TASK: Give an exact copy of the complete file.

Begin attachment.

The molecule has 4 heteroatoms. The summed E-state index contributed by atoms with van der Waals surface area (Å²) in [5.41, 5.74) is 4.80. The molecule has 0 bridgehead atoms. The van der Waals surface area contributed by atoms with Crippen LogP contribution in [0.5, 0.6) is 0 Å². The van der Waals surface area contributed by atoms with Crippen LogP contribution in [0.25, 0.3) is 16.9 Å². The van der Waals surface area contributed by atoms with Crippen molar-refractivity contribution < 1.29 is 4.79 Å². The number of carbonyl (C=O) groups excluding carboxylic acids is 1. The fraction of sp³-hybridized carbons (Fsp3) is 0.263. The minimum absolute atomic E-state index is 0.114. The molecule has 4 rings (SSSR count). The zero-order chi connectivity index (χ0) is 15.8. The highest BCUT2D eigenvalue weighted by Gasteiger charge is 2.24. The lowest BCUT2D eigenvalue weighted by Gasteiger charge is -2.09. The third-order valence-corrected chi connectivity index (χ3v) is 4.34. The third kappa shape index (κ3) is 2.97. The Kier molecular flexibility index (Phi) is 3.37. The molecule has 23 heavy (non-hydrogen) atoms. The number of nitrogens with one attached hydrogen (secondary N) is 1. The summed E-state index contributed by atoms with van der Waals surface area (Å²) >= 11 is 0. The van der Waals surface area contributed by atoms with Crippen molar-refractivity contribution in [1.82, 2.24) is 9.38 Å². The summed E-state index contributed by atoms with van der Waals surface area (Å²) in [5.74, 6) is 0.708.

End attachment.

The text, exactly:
The molecule has 4 heteroatoms. The summed E-state index contributed by atoms with van der Waals surface area (Å²) in [5.41, 5.74) is 4.80. The molecule has 0 bridgehead atoms. The van der Waals surface area contributed by atoms with Crippen LogP contribution in [0.5, 0.6) is 0 Å². The van der Waals surface area contributed by atoms with Crippen LogP contribution in [0.25, 0.3) is 16.9 Å². The van der Waals surface area contributed by atoms with Crippen molar-refractivity contribution < 1.29 is 4.79 Å². The number of carbonyl (C=O) groups excluding carboxylic acids is 1. The fraction of sp³-hybridized carbons (Fsp3) is 0.263. The minimum absolute atomic E-state index is 0.114. The molecule has 4 rings (SSSR count). The zero-order chi connectivity index (χ0) is 15.8. The highest BCUT2D eigenvalue weighted by Gasteiger charge is 2.24. The lowest BCUT2D eigenvalue weighted by Gasteiger charge is -2.09. The third-order valence-corrected chi connectivity index (χ3v) is 4.34. The third kappa shape index (κ3) is 2.97. The Kier molecular flexibility index (Phi) is 3.37. The molecule has 23 heavy (non-hydrogen) atoms. The number of nitrogens with one attached hydrogen (secondary N) is 1. The summed E-state index contributed by atoms with van der Waals surface area (Å²) >= 11 is 0. The van der Waals surface area contributed by atoms with Crippen molar-refractivity contribution in [1.82, 2.24) is 9.38 Å². The summed E-state index contributed by atoms with van der Waals surface area (Å²) in [5.74, 6) is 0.708.